In an “exit interview” with Rolling Stone, President Obama spoke about decriminalizing marijuana and treating cannabis as a public-health issue rather than a criminal one.
“Look, I’ve been very clear about my belief that we should try to discourage substance abuse. And I am not somebody who believes that legalization is a panacea. But I do believe that treating this as a public-health issue, the same way we do with cigarettes or alcohol, is the much smarter way to deal with it. Typically how these classifications are changed are not done by presidential edict but are done either legislatively or through the DEA. As you might imagine, the DEA, whose job it is historically to enforce drug laws, is not always going to be on the cutting edge about these issues.”
Throughout his presidency, Obama has taken a hands-off approach to pot. In 2013, his administration announced that they wouldn’t sue to stop recreational marijuana in Colorado after voters passed Amendment 64. Soon after, the Justice Department followed suit. However, advocates in state’s that have some form of legal cannabis are nervous about what the Trump incoming administration means for the cannabis industry.
“If you survey the American people, including Trump voters, they’re…in favor, in large numbers, of decriminalizing marijuana,” Obama said.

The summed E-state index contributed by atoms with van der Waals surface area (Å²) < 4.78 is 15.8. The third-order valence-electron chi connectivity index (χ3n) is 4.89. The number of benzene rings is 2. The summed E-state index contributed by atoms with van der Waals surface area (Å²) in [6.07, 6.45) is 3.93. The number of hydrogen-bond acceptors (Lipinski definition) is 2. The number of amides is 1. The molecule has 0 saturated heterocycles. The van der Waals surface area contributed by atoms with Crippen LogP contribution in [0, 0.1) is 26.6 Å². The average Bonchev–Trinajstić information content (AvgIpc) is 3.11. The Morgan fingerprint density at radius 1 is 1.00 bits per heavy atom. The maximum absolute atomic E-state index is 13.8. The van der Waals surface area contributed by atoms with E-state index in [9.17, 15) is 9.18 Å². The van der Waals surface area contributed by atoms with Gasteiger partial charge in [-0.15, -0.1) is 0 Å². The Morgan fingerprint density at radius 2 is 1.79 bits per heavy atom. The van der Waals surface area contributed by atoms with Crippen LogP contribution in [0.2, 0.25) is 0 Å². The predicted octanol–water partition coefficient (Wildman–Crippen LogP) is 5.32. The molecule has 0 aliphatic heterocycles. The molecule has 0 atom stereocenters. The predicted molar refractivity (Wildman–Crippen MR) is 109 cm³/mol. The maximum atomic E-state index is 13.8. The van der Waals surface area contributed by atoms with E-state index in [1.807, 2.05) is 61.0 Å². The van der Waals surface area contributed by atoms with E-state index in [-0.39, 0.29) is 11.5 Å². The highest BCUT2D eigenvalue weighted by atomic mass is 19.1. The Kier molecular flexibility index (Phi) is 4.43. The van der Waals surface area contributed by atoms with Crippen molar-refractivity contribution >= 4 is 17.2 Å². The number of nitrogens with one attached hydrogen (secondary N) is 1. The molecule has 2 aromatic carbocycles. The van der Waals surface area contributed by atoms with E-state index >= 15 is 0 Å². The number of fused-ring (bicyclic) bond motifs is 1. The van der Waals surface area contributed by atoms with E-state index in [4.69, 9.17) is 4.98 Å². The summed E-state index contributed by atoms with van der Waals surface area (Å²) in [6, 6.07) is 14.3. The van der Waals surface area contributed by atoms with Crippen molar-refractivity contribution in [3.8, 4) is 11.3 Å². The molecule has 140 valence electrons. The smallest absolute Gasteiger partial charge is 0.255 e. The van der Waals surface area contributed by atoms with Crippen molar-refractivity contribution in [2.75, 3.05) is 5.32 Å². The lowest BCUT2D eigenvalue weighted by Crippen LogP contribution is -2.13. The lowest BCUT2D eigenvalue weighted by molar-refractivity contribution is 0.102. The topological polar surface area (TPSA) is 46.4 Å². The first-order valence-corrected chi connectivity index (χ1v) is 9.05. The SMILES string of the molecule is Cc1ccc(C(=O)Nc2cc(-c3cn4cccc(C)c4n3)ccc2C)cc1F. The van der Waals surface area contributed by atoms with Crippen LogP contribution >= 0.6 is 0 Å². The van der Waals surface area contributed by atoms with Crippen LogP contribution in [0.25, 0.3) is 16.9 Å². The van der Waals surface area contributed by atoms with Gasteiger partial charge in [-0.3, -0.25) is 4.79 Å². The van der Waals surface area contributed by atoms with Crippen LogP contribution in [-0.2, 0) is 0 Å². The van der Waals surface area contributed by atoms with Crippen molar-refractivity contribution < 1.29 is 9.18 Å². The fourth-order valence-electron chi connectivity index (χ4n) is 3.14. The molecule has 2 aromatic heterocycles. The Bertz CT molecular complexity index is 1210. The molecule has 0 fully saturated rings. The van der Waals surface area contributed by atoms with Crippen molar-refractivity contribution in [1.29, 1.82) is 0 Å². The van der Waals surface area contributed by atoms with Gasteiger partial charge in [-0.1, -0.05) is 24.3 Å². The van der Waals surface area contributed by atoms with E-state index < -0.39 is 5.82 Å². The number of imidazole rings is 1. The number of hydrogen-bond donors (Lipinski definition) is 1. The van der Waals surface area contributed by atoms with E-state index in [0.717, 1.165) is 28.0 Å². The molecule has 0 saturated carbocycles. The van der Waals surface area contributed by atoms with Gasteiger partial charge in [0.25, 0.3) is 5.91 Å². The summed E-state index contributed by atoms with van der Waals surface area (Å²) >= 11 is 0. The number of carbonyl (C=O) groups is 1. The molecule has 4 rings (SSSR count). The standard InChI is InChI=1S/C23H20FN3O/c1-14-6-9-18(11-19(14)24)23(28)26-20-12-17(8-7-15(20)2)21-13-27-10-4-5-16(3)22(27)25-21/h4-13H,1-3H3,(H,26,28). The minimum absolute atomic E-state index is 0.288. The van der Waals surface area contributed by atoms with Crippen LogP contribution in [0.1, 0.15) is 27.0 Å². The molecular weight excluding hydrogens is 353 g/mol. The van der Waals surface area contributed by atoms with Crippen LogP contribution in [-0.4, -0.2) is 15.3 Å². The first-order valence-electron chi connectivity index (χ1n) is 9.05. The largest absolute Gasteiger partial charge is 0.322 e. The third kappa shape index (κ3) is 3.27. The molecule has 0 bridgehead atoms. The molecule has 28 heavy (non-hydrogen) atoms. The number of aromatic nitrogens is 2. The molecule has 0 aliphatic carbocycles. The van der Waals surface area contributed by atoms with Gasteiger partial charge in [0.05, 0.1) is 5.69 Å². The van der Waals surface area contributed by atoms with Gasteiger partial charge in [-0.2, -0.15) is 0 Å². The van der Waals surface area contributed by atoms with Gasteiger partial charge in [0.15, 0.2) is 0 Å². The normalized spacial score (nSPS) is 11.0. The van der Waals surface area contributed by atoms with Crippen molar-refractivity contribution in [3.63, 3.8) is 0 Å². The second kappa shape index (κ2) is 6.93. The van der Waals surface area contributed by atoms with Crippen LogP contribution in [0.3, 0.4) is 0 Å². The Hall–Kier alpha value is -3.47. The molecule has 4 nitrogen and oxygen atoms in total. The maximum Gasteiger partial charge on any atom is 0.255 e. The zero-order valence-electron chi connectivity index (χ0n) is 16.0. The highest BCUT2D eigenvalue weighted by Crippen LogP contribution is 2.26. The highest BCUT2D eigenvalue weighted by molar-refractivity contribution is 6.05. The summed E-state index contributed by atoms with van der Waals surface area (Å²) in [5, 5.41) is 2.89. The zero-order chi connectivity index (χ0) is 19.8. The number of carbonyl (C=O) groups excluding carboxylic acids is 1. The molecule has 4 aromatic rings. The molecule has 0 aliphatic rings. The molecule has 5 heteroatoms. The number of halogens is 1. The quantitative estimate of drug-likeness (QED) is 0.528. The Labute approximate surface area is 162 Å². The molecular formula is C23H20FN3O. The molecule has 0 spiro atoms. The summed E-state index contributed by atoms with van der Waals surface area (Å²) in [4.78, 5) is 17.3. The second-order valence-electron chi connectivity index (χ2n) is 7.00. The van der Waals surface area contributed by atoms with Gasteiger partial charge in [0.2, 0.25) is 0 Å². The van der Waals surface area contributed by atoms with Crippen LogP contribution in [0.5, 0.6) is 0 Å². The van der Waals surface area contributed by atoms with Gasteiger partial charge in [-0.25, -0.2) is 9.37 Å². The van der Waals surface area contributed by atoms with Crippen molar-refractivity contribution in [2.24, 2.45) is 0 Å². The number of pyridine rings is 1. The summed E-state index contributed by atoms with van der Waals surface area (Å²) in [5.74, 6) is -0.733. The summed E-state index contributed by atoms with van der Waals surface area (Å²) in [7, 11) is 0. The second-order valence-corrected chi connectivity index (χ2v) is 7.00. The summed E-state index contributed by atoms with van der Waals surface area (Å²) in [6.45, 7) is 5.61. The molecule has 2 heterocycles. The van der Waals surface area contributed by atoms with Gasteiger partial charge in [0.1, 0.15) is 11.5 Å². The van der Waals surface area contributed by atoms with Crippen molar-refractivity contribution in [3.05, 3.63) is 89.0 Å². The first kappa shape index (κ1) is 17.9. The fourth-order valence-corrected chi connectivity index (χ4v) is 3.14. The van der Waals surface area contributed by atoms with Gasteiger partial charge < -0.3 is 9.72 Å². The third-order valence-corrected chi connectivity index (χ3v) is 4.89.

It’s unclear what stance Trump will take on marijuana, but many advocates are concerned about the president-elect’s choice for attorney general, Sen. Jeff Sessions (R-Ala.). Sessions is a long-time opponent of cannabis, perhaps best known for his statements that, “Good people don’t smoke marijuana,” and that he thought members of the Ku Klux Klan “were okay until I found out they smoked pot.”
Even if this new administration plans to shut down marijuana, it may be difficult to put the pot genie back in the bottle. After this year’s election, more than that half of U.S. states have legalized medical marijuana and seven states plus the District of Columbia have approved recreational marijuana.
“It is untenable over the long term for the Justice Department or the DEA to be enforcing a patchwork of laws, where something that’s legal in one state could get you a twenty-year prison sentence in another. So this is a debate that is now ripe, much in the same way that we ended up making progress on same-sex marriage,” said Obama.